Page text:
A new book to be published tells the story of Android through the fate of those who created it. An opportunity to go back to the beginnings of the mobile system which today equips 80% of mobile phones in the world.
In 2004, 178 million computers were sold worldwide. A great achievement, but a ridiculous figure compared to the 675 million phones that have passed over the same period. At the time, however, we weren’t talking about smartphones. The iPhone was not yet born, our mobiles were equipped with 32 megabytes of RAM and ran thanks to processors running at barely 200 MHz. Features straight out of PCs from the late 90s.
The beginnings of Android
Seeing this as an opportunity, a few engineers embarked on a crazy project: to provide an open source mobile operating system that all phones could adopt. It was the debut of Android.
However, the operating system which today equips 80% of smartphones in the world almost never saw the light of day. The story is told in the forthcoming book Androids: The Team That Built the Android Operating System written by Chet Haase and of which Ars Technica publishes the right sheets.
A few months before being bought by Google, the company Android Inc. had just made a major change in strategy. After failing to convince investors to support their efforts to build a camera operating system, the team decided to build the first versions of the famous mobile OS.
A flip phone OS
In 2005, the company then hired Andy McFadden, an engineer who had previously worked on the design of digital video recorders. His first task was to build a technical Android demo to accompany the pitch that the rest of the team wanted to sell to potential investors. And as much to say that at the time, Android was far, very far from resembling what we know today.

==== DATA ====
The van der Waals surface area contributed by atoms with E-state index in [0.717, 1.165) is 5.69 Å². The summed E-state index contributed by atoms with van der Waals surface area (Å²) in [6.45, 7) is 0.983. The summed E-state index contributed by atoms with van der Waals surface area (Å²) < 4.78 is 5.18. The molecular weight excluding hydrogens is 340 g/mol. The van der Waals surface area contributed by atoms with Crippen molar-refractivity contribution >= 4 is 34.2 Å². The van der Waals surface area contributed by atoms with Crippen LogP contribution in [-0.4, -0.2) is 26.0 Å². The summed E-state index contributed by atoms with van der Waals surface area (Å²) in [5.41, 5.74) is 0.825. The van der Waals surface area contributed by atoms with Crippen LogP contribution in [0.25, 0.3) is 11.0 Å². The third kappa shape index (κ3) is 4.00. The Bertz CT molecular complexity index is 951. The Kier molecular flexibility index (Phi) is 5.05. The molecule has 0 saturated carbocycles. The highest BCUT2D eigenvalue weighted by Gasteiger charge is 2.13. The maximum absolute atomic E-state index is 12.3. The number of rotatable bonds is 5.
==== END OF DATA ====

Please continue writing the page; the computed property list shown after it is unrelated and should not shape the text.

The first versions of the system were at the time designed to run on the mobiles of the time, not to accompany a new type of touch device as Apple would do two years later. Android’s ambition was to replace Microsoft Mobile, Symbian (the OS used at the time by Nokia) and the other embedded systems on our good old clamshell or brick format mobiles.
It is therefore with this idea and this technical demo under its arm that the team began to tour the investors and the big digital firms of the time. At the beginning of 2005, after a first meeting with Google which did not lead to much, the company will see Samsung in Korea. The builder laughs at them when they claim to be able to build an operating system with 4 or 5 pairs of hands. Samsung employed 300 people at the time to achieve the same results and its managers called the Android project a sweet dream. A reflection which also inspired the name of the first Android phone, the HTC Dream (which translates to “dream” in French).
Android BlackBerry way
A few months later, Google again contacted Android Inc to offer them a takeover offer, which was obviously accepted. For a while, the team continued to work on a system designed for touch-tone telephones.
A prototype unearthed in 2012 during the trial between Google and Oracle indeed shows a Google phone that looks like BlackBerrys of the time. It was only after the release of the iPhone that Android decided to seriously adopt touch screens. Lucky when you know what the Android interface looked like before.
The rest of the story is known. At the end of 2008, the HTC Dream was released in the United States and in a few years, the revised and corrected version of Android was essential on most phones on the planet.